Mr. Reid has been invited to teach this method every few years at the University of Southern California, in their Graduate School of Engineering. See “There are Six Sides to Every High-Tech Story” for an overview of the methodology.
We have been asked on several occasions by judges or counsel to determine the value of the software artifacts left behind by the developer/integrator in failed systems projects stopped mid-stream. These calculations involve a lot of experience and cannot easily be performed with typical economic value formulas. I was asked to opine on the value (reusable) of 500,000 lines of code developed for a specific customer and left behind when the project was terminated. I asked myself and explained to the triers of fact: Who would want to continue with another company’s poorly documented software that just failed the system test three times, with no end in sight?
Taking over those 500,000 Lines of code and completing the rest of the program, and then taking responsibility for making the system work and maintaining it, is a form of corporate IT suicide. Accordingly, among other opinions, I gave the code a value of “zero” in court to the dismay of the developer who wanted to value it at its own out-of-pocket cost of $500,000. I also said I was unable to give an estimate of delivery date of the system using the left behind code, even by its own developer without substantially more time – but I did opine that it would take at least 20-30 months or longer than originally planned by the developer at the rate they were going and with the underpowered project team, Project Manager, methodology shortcuts they were taking, and a fundamental misunderstanding of what the system must do.Warren S. Reid
WSRcg also provides IT Steering Committee Services or we act as special consultants to the Technology Steering Committee of the Board in mid-size organizations. With these services, WSRcg's experienced team has bridged the gap for Board members and executive managers who either do not have the time to closely monitor systems development projects in their companies, or who need additional mentoring to understand the complex technology, IT strategic plans, IT and business strategy alignment, IT budget initiatives and requests, and/or critical project issues.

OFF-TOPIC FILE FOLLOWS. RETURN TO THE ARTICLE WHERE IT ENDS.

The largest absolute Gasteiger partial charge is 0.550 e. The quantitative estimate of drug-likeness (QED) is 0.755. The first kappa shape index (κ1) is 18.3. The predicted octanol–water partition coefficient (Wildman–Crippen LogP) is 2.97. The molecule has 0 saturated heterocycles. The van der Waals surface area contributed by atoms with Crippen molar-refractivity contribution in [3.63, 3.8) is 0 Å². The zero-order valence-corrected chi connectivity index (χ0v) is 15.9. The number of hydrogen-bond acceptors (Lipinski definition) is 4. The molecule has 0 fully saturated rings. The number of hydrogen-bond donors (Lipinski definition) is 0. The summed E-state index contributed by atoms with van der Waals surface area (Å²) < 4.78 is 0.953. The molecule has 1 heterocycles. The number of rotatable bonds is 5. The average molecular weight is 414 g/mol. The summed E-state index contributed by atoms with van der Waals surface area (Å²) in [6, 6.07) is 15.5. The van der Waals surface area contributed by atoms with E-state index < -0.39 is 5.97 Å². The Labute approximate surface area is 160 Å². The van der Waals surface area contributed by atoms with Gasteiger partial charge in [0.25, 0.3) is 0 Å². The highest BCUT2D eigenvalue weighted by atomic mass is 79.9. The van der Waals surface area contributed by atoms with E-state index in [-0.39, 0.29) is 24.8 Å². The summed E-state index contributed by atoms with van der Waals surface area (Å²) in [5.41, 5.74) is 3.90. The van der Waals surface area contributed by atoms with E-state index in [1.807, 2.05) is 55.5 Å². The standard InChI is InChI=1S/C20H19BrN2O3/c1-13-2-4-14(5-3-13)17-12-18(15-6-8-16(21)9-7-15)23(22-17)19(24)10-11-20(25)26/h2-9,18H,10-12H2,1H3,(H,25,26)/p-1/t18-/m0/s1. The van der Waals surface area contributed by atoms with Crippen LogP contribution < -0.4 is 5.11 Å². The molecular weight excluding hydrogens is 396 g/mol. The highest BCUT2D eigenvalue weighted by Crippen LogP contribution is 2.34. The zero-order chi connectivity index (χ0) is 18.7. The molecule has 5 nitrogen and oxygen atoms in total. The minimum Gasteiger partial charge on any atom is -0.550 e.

We have acted as a Board’s eyes, ears and support system, to augment the Board’s and executive managements’ crucial oversight on strategic planning projects, software/computer implementations, the consolidation of data facilities, and on massive outsourcing initiatives of IT staff and assets. We have been asked to help assure that the project manager is acting effectively in directing the day-to-day functions of the project team, and has what he needs to be successful. Through this consulting service, WSRcg makes certain important project communication flows freely, that risk management practices are in place, that quality control and assurance issues are being addressed, and that roadblocks are not prohibiting progress toward the company’s business needs and IT objectives.
For seven years, Warren S. Reid was on the executive committee of the Caltech-MIT Enterprise Forum reviewing companies and their business plans for mezzanine financing. At these forums, Mr. Reid, along with other financial and legal experts helped companies reorganize, refocus and redirect their plans to help assure they would get the money they need and use it in a savvy, business-like manner to support their growth.